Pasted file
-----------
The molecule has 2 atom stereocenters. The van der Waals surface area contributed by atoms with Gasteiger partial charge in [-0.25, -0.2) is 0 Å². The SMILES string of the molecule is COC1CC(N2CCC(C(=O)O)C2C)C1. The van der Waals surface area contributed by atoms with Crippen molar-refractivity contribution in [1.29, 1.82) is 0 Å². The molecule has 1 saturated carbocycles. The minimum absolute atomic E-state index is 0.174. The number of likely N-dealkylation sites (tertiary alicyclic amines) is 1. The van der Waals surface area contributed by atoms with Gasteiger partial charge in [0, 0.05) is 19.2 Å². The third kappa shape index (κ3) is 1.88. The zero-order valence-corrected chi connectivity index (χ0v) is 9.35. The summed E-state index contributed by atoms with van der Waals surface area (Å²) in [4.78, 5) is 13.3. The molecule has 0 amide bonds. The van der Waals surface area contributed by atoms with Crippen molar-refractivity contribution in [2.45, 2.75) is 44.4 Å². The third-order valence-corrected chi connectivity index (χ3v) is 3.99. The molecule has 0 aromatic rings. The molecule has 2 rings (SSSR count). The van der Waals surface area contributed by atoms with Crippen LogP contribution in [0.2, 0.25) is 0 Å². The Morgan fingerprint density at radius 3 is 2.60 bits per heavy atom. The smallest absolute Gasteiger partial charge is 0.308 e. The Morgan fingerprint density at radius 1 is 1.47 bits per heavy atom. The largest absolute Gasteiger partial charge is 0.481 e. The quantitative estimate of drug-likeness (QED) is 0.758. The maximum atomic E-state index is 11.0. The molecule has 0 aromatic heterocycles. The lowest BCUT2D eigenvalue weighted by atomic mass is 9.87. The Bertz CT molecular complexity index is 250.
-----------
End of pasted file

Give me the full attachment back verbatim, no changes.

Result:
The molecule has 2 atom stereocenters. The van der Waals surface area contributed by atoms with Gasteiger partial charge in [-0.25, -0.2) is 0 Å². The SMILES string of the molecule is COC1CC(N2CCC(C(=O)O)C2C)C1. The van der Waals surface area contributed by atoms with Crippen molar-refractivity contribution in [1.29, 1.82) is 0 Å². The molecule has 1 saturated carbocycles. The minimum absolute atomic E-state index is 0.174. The number of likely N-dealkylation sites (tertiary alicyclic amines) is 1. The van der Waals surface area contributed by atoms with Gasteiger partial charge in [0, 0.05) is 19.2 Å². The third kappa shape index (κ3) is 1.88. The zero-order valence-corrected chi connectivity index (χ0v) is 9.35. The summed E-state index contributed by atoms with van der Waals surface area (Å²) in [4.78, 5) is 13.3. The molecule has 0 amide bonds. The van der Waals surface area contributed by atoms with Crippen molar-refractivity contribution in [2.45, 2.75) is 44.4 Å². The third-order valence-corrected chi connectivity index (χ3v) is 3.99. The molecule has 0 aromatic rings. The molecule has 2 rings (SSSR count). The van der Waals surface area contributed by atoms with Crippen LogP contribution in [0.2, 0.25) is 0 Å². The Morgan fingerprint density at radius 3 is 2.60 bits per heavy atom. The smallest absolute Gasteiger partial charge is 0.308 e. The Morgan fingerprint density at radius 1 is 1.47 bits per heavy atom. The largest absolute Gasteiger partial charge is 0.481 e. The quantitative estimate of drug-likeness (QED) is 0.758. The maximum atomic E-state index is 11.0. The molecule has 0 aromatic heterocycles. The lowest BCUT2D eigenvalue weighted by atomic mass is 9.87. The Bertz CT molecular complexity index is 250.